This blog is 3-2 of 19 in a series on how to implement an Enterprise 2.0 framework for schools.
The following blog contains key findings on the how teachers, students, and parents view the risks of internet and social media use. The following key findings are reproduced from the Australian Communications and Media Authority
Key findings: Perceptions of risk and cyber-safety
Perceptions of risk by children and young people may be divided into two areas: general online risks and risks specifically associated with social networking services. The general risks associated with online behaviour include computer viruses from downloaded
material and accidental exposure to graphic or explicit material. Risks identified as specific to social networking include being contacted by a predator, encountering undesirable
behaviour (often via webcams), unwanted dissemination of personal information and cyberbullying.
Of the age groups consulted, children and young teenagers were more inclined to identify contact with a predator as a risk arising from online conduct. This result appeared to be an outcome of parents identifying and discussing this risk with younger children, as well as school cyber-safety educational programs focusing on it. In contrast, older teenagers were more sceptical that there was any real risk of being targeted by a predator, largely due to their not having encountered such a problem personally during years of using social networking websites.
Girls perceived there were risks associated with being the target of lewd or indecent behaviour (often via webcam) or having their personal material disseminated to unintended recipients. Again, this perception arose from actual experience (or a friend’s experience) of such behaviour.
Cyber-bullying was very much seen as a risk associated with social networking websites such as the profile websites Bebo and MySpace, and thus more of a concern for teenagers. Of this group, girls tended to see the risk as more relevant and immediate, with girls believing they were more likely to experience, or had already experienced cyberbullying.
For older girls, bullying was more related to personal attacks on their appearance, comments about their friends/family or personal information about themselves, than name-calling only. By contrast, boys claimed to have little exposure to cyberbullying, and accordingly did not perceive it to be a real risk.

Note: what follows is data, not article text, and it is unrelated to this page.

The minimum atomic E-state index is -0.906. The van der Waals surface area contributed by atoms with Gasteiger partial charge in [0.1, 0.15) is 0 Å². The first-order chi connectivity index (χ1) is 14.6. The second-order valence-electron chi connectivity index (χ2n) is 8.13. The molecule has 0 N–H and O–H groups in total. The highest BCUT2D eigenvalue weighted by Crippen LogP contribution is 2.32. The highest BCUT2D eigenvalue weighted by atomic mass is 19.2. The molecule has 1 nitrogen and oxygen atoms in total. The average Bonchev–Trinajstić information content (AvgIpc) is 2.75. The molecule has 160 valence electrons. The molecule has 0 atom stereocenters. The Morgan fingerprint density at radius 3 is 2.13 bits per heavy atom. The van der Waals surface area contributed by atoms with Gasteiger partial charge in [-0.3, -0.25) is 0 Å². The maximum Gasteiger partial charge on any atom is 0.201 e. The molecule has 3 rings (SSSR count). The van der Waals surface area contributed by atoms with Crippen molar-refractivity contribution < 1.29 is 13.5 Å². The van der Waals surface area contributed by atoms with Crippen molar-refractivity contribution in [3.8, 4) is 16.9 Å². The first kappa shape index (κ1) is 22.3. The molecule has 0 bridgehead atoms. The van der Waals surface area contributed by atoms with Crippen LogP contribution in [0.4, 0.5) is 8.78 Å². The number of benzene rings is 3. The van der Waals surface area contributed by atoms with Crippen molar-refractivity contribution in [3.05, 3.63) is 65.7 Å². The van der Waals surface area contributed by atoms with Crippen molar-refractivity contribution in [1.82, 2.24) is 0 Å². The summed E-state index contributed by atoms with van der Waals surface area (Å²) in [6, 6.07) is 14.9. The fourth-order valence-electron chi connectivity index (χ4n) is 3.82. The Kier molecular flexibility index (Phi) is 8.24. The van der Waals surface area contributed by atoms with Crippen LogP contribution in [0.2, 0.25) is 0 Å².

However, parents believed that offline risks present in childrens’ lives, such as actual face-to-face bullying, exceeded any potential online danger.
When asked about what type of content they had come across online that they didn’t like, children and young people identified violent, pornographic or other sexual material. It was believed that such content could be accessed by pop-ups, downloads, file sharing, or Google images. For children and young people, the perceived consequences of accessing such risky content included contracting computer viruses, getting into trouble with
parents, or exposure to unpleasant or explicit material.
Such material may be found accidentally, or sought purposefully to indulge curiosity or sought to share with friends. Males were more inclined than females to seek graphic or
violent material for their own personal curiosity and to share with friends.
Whilst predator risks are forefront in children and young people’s minds, they are not actively concerned about other risks that may arise from online contact. Those of primary school (8 to 12 years) age are often content with their immediate friendship circles and do not actively seek or desire contact with people they do not know. In comparison, the lifestyle, friendships and curiosity of 13 to 17-year-olds expands at a faster rate through high school years and the fun and freedom that comes with growing up and experimenting tends to outweigh any perceived risks.
Types of potentially risky behaviour that may arise through contact made online included accepting friend invites from people not known offline (especially 15 to 17-year-olds), use of a webcam, and meeting up with people offline that they first met online. The extent to which those surveyed identified they would engage in such behaviour varied according to age and the segment that they belonged to. Cyber-bullying was also identified as a risky behaviour falling into the ‘contact’ category.
Often young people choose to be open and expressive. The option of protecting their privacy online often falls by the wayside in favour of wanting to stand out to others online. Young people may attempt to stand out through expressive profile pages, welcoming attention from the opposite sex, and making or accepting friend requests from those with
similar interests. Purposeful divulgence of personal details such as passwords was commonplace. Sometimes personal information was divulged without an understanding of the potential consequences of disclosure (for example, posting information about going on holiday and not realising that this could give an unintended recipient information about their whereabouts).